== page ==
Think Small: Editor’s Letter, January 2013

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It's been more than two years since Austrian BASE jumper Felix Baumgartner unveiled his ambitious Red Bull Stratos mission, a plan to free-fall from a height of 128,000 feet and become the first human to break the sound barrier without the aid of jet propulsion. That announcement gained considerable worldwide attention, including an August 2010 cover story in Outside. Not only was Baumgartner challenging a record that had stood for more than 40 years, but he was trying to execute a NASA-scale project while relying on a sponsor known more for kitschy stunts—like landing a motorcycle atop the Arc de Triomphe replica in Las Vegas—than for pioneering science.

When Stratos was delayed, many observers assumed that Red Bull had bitten off more than it could chew. As two stories demonstrate this month, that was anything but the truth. In our Exposure Special, “Bull Shot,” photographer Balazs Gardi documents some of the impressive logistics that led to last November's triumphant Stratos mission, while Outside associate editor Ryan Krogh, who was on the scene in Roswell, New Mexico, the day of the jump, reveals exactly how Red Bull managed to pull it off. And in “Get Your Head in the Game,” a profile of sports psychologist Michael Gervais, Brian Mockenhaupt lets us in on one of the more surprising factors that led to the mission's two-year delay: Baumgartner was afraid of his space suit. Mockenhaupt chronicles the methodical counseling that enabled Baumgartner to stop panicking and focus on his historic feat.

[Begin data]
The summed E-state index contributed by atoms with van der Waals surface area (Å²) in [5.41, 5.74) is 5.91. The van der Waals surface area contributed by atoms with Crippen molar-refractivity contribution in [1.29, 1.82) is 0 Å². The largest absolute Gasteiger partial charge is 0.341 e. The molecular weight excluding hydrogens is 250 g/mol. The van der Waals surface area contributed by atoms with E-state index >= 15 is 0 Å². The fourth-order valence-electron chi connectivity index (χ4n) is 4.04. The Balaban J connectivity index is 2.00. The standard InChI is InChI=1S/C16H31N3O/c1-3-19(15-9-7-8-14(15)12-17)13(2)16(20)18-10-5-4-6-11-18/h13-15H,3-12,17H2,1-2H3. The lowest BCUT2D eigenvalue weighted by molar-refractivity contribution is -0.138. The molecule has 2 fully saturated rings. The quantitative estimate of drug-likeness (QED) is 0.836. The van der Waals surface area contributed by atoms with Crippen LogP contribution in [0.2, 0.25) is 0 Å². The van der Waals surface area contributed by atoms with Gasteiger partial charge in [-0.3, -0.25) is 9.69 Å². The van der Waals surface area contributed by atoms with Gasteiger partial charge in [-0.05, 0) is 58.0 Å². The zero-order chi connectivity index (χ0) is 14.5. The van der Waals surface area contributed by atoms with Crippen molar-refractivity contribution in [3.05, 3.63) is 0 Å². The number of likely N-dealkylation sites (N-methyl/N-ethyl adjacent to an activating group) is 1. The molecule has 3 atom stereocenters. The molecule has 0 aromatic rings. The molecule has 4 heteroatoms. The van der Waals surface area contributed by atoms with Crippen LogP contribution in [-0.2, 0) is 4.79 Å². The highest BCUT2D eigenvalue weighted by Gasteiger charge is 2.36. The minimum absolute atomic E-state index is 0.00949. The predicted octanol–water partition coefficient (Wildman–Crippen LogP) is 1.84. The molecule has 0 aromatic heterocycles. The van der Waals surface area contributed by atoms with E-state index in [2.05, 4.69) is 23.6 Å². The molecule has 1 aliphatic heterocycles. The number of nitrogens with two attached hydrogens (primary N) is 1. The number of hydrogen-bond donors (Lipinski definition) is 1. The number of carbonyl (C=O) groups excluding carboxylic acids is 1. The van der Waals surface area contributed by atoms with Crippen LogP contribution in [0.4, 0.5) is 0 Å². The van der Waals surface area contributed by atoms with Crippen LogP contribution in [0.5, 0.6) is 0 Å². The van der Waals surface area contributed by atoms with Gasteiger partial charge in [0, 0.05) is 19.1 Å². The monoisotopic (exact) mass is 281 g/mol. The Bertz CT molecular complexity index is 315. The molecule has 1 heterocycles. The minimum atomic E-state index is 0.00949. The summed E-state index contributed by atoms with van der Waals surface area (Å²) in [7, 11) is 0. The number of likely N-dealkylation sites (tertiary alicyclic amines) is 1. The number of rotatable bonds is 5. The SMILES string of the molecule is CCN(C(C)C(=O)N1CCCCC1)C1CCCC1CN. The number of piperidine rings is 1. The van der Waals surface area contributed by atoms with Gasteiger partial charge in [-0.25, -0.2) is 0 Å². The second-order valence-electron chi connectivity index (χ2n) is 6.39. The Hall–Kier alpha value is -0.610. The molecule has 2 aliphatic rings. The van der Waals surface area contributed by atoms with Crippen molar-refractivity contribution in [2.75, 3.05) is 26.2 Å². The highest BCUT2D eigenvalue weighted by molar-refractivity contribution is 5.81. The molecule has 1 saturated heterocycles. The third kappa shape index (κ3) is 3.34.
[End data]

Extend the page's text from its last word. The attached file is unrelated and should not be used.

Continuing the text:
The latter story is a good example of a major theme we explore in our health and fitness package this month. While January is a time when many Americans resolve to radically change their habits, this month we zero in on the little things. For Baumgartner, a small hurdle threatened to take down a multimillion-dollar project. The solution, which involved some simple tricks, can be applied to any amateur athlete facing a mental barrier. For cover subject Andy Potts, the top American finisher at October's Ironman World Championship, a simple tweak to his stroke made him one of triathlon's fastest swimmers. And millions of amateur athletes are discovering that finding the motivation to push yourself can be as simple as downloading a social-fitness app (“Stravalocity”). Thinking small, in other words, can lead to huge performance breakthroughs.

Christopher Keyes